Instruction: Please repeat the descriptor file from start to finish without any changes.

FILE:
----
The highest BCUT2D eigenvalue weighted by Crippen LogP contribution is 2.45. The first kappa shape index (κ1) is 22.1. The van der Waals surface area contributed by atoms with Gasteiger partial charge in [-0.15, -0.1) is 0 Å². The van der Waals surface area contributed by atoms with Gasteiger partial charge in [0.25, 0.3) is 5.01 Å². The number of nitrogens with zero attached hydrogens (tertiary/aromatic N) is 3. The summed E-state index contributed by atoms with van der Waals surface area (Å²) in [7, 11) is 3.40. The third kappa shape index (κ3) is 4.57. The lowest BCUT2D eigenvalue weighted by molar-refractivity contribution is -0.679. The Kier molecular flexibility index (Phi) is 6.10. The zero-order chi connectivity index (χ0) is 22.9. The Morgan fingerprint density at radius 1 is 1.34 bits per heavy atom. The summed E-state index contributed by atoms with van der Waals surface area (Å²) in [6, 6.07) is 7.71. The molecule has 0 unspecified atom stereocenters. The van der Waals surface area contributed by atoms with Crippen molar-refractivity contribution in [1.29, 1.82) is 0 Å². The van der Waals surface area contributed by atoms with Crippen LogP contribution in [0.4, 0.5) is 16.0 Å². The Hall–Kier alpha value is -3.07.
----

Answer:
The highest BCUT2D eigenvalue weighted by Crippen LogP contribution is 2.45. The first kappa shape index (κ1) is 22.1. The van der Waals surface area contributed by atoms with Gasteiger partial charge in [-0.15, -0.1) is 0 Å². The van der Waals surface area contributed by atoms with Gasteiger partial charge in [0.25, 0.3) is 5.01 Å². The number of nitrogens with zero attached hydrogens (tertiary/aromatic N) is 3. The summed E-state index contributed by atoms with van der Waals surface area (Å²) in [7, 11) is 3.40. The third kappa shape index (κ3) is 4.57. The lowest BCUT2D eigenvalue weighted by molar-refractivity contribution is -0.679. The Kier molecular flexibility index (Phi) is 6.10. The zero-order chi connectivity index (χ0) is 22.9. The Morgan fingerprint density at radius 1 is 1.34 bits per heavy atom. The summed E-state index contributed by atoms with van der Waals surface area (Å²) in [6, 6.07) is 7.71. The molecule has 0 unspecified atom stereocenters. The van der Waals surface area contributed by atoms with Crippen molar-refractivity contribution in [1.29, 1.82) is 0 Å². The van der Waals surface area contributed by atoms with Crippen LogP contribution in [0.4, 0.5) is 16.0 Å². The Hall–Kier alpha value is -3.07.